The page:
A hearing is scheduled for April 7 regarding Leroux’s application for the Accelerated Pretrial Rehabilitation Program. Completion of the program would prompt the charges to be dropped.
Film director/Knicks superfan Spike Lee is certainly not above reproach ; if you paid an admission price of any sort for “Girl 6″, you know what I’m talking about. But if seems that Lee’s wealth and celebrity status have caused some to sneer at his recent diatribe against the creeping Vice-ification of his beloved Brooklyn (“we had the crystal ball, motherfuckin’ Do the Right Thing with John Savage’s character, when he rolled his bike over Buggin’ Out’s sneaker. I wrote that script in 1988. He was the first one. How you walking around Brooklyn with a Larry Bird jersey on? You can’t do that. Not in Bed Stuy”).
Noting the rather aggressive backlash to Lee’s comments, Jeremiah Moss of the fantastic Jeremiah’s Vanishing New York cannot help but recall his own blog once fielded a comment as pithy as “NYC was gross back then. The natives nearly destroyed the city. Now, thanks to the influx of cleaner people, the city is glamorous again!”
People didn’t like that Lee was angry and had used the word “fuck” several times in what was now being called his “rant.” They called him “arrogant,” a word that has “uppity” as one of its synonyms. They didn’t like that he, like television’s George and Louise Jefferson before him, had “moved on up” to the East Side, to a deluxe apartment in the sky, as the song goes. He was a wealthy hypocrite, people argued. He had too many multi-million-dollar properties. He had abandoned Brooklyn, and didn’t deserve to defend it. In an op-ed for the Daily News, Errol Louis made some good points about Spike’s own role in the gentrification of Fort Greene, including his flipping of several properties and the marketing of a rather tacky “Absolut Brooklyn” vodka. There were definitely some conflicts there that Spike did not address, and should have; however, that omission does not fully explain the violent backlash he received, and the fierce pro-gentrification cries that swirled around him. After all, plenty of other financially successful New York artists have railed against gentrification—David Byrne of Talking Heads, whose net worth is $45 million, even used the word “fuck” in his rant against the rich–and they didn’t get such backlash. But they weren’t black people expressing anger about white people.
As the online comment threads about Spike Lee lengthened, growing more contentious, the conversation began to crack. The neoliberal façade that hides the true face of today’s brand of gentrification fell away like a veil. Several people began to make statements like (I’m paraphrasing here): “I’m white and I helped make the neighborhood nicer,” and “White people were here first,” and “Black people pushed out the white people and now the whites are just coming back,” as well as, “I’m white and I’ll live wherever I want.” Said another (not paraphrasing), “Making a neighborhood that was once nice, nice again is not gentrification. It’s restoration.”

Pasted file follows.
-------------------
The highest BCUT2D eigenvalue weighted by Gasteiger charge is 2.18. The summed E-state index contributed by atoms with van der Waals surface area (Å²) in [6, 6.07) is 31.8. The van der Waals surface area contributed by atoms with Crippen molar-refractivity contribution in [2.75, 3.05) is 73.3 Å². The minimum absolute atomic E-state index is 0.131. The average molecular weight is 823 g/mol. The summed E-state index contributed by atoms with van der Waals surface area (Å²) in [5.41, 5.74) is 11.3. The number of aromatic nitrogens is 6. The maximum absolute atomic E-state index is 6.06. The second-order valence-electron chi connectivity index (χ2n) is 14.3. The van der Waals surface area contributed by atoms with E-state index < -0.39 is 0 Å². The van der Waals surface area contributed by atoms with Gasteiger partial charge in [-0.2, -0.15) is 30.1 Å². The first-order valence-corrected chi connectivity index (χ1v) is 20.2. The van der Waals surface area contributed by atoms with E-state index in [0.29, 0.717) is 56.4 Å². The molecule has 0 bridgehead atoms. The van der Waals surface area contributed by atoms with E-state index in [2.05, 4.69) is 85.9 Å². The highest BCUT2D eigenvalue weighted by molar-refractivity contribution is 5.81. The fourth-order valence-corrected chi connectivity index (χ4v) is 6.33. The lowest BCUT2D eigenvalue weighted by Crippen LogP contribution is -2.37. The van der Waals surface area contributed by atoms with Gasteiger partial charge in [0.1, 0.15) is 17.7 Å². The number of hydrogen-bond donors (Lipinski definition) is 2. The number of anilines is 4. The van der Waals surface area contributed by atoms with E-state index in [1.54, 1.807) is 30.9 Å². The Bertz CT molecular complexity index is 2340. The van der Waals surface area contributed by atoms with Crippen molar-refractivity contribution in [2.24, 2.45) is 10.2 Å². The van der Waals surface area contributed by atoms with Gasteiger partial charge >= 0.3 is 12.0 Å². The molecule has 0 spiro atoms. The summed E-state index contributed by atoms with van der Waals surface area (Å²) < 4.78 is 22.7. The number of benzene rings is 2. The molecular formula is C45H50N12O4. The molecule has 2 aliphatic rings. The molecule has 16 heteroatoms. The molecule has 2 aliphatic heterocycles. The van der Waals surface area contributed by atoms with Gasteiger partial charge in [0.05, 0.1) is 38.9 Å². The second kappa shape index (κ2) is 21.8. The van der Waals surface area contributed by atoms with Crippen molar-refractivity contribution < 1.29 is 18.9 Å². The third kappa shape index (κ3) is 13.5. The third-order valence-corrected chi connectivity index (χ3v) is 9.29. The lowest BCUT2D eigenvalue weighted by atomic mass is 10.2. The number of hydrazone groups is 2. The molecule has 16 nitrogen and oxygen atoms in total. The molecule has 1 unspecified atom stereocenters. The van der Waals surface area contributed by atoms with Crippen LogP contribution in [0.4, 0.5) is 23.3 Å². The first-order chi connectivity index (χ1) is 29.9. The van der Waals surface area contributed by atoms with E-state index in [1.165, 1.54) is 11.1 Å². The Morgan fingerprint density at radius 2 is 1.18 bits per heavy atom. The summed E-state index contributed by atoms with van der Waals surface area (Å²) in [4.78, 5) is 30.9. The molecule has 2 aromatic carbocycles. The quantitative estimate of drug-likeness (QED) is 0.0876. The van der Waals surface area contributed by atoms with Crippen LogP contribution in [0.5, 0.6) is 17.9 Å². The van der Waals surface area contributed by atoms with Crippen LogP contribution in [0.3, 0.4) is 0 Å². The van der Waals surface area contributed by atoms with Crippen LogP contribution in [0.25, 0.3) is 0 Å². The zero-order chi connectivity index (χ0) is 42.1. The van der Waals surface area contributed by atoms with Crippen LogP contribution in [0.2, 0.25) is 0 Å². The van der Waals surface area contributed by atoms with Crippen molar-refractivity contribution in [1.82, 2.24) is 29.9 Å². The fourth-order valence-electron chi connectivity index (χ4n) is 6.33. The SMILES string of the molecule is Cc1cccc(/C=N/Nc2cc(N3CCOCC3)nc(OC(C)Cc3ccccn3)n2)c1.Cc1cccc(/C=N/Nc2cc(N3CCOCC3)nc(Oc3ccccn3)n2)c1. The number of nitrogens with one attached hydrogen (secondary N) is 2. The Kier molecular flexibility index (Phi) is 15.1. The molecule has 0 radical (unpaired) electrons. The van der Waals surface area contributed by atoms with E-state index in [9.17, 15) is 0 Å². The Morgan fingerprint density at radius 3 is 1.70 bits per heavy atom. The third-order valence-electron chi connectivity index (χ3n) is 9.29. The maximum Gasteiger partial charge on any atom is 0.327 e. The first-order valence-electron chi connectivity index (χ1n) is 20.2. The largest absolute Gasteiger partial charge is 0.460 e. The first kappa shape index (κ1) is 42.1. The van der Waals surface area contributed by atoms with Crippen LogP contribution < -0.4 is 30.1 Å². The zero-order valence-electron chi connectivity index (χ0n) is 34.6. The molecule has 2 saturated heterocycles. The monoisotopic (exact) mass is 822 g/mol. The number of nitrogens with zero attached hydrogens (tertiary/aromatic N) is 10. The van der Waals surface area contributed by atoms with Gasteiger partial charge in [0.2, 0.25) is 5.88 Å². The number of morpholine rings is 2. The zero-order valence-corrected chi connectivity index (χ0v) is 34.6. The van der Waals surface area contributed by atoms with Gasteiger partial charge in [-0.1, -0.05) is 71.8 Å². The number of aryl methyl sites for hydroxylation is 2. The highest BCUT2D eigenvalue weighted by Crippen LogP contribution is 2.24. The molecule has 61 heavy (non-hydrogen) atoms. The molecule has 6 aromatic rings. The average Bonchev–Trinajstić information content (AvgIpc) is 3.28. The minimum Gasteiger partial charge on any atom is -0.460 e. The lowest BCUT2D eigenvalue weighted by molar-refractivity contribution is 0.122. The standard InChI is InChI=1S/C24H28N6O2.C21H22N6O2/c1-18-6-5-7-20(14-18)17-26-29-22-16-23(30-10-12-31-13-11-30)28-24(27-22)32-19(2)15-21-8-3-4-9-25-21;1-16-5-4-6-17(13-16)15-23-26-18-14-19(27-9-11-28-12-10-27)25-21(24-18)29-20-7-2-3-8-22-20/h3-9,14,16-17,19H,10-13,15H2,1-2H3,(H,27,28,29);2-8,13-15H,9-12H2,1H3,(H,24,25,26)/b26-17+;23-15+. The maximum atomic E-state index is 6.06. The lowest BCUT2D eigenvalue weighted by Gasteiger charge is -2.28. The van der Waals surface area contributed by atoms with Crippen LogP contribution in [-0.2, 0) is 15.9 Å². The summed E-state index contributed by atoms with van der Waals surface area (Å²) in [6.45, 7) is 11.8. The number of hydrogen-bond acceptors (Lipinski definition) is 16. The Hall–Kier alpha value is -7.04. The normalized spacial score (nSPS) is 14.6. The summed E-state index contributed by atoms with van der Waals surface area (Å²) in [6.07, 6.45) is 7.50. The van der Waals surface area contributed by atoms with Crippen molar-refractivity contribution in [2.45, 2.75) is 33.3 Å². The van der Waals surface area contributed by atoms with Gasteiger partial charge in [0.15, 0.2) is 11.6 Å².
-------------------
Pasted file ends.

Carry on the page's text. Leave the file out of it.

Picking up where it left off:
17th 57th Birthday to Mark E. Smith. No one should discount the possibility that he’s only just getting started.
The New York Post’s Marc Berman reports that Broadway’s long-running suckfest has finally generated something approaching civil disobedience ; to wit, a group calling themselves KF4L — no relation to those dudes from the KLF who burned a million pounds — have scheduled what you might call a Million Mongo March on MSG for two weeks from today.
In a statement, the organizers wrote the rally is being staged because of “Dolan’s failure to allow knowledgeable basketball people the autonomy/power to make basketball related decisions…His insistence on overriding the opinions of his basketball people by bidding against himself in negotiations and overpaying in trades.’’
The statement also took issue with “the rehiring of Steve Mills who has never been in the GM role before and presided over one of the most embarrassing eras in Knick history.’’
It went on to add Mills “has yet to speak to the media or fans about the state of the team since he came back. The fans deserve explanations.’’
In conclusion, the statement read: “We understand Dolan will not sell. We understand change may not come of this. We just want our voices heard. We want to remind Dolan and the NBA that our voices matter. We buy the tickets, the jerseys, the NBA League Pass subscriptions. We are frustrated. We are tired. We deserve better.’’